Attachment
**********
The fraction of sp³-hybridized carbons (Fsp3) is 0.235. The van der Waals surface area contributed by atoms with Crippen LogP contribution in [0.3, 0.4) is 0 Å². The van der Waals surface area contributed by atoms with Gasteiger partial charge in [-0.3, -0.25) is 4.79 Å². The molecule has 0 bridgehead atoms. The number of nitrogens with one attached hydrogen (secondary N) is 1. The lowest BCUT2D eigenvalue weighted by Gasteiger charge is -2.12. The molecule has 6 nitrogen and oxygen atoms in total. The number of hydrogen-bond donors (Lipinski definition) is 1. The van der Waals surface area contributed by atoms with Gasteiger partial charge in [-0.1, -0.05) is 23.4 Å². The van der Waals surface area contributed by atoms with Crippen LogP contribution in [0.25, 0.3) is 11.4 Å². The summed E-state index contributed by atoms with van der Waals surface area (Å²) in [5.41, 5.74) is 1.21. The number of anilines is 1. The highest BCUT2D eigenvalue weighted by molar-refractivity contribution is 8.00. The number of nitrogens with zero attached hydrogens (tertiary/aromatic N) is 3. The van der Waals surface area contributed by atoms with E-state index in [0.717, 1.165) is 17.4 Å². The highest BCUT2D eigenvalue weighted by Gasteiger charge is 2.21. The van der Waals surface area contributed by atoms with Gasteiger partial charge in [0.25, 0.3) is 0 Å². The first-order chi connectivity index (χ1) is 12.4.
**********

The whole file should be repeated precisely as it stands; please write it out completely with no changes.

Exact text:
The fraction of sp³-hybridized carbons (Fsp3) is 0.235. The van der Waals surface area contributed by atoms with Crippen LogP contribution in [0.3, 0.4) is 0 Å². The van der Waals surface area contributed by atoms with Gasteiger partial charge in [-0.3, -0.25) is 4.79 Å². The molecule has 0 bridgehead atoms. The number of nitrogens with one attached hydrogen (secondary N) is 1. The lowest BCUT2D eigenvalue weighted by Gasteiger charge is -2.12. The molecule has 6 nitrogen and oxygen atoms in total. The number of hydrogen-bond donors (Lipinski definition) is 1. The van der Waals surface area contributed by atoms with Gasteiger partial charge in [-0.1, -0.05) is 23.4 Å². The van der Waals surface area contributed by atoms with Crippen LogP contribution in [0.25, 0.3) is 11.4 Å². The summed E-state index contributed by atoms with van der Waals surface area (Å²) in [5.41, 5.74) is 1.21. The number of anilines is 1. The highest BCUT2D eigenvalue weighted by molar-refractivity contribution is 8.00. The number of nitrogens with zero attached hydrogens (tertiary/aromatic N) is 3. The van der Waals surface area contributed by atoms with E-state index in [0.717, 1.165) is 17.4 Å². The highest BCUT2D eigenvalue weighted by Gasteiger charge is 2.21. The van der Waals surface area contributed by atoms with Gasteiger partial charge in [0.25, 0.3) is 0 Å². The first-order chi connectivity index (χ1) is 12.4.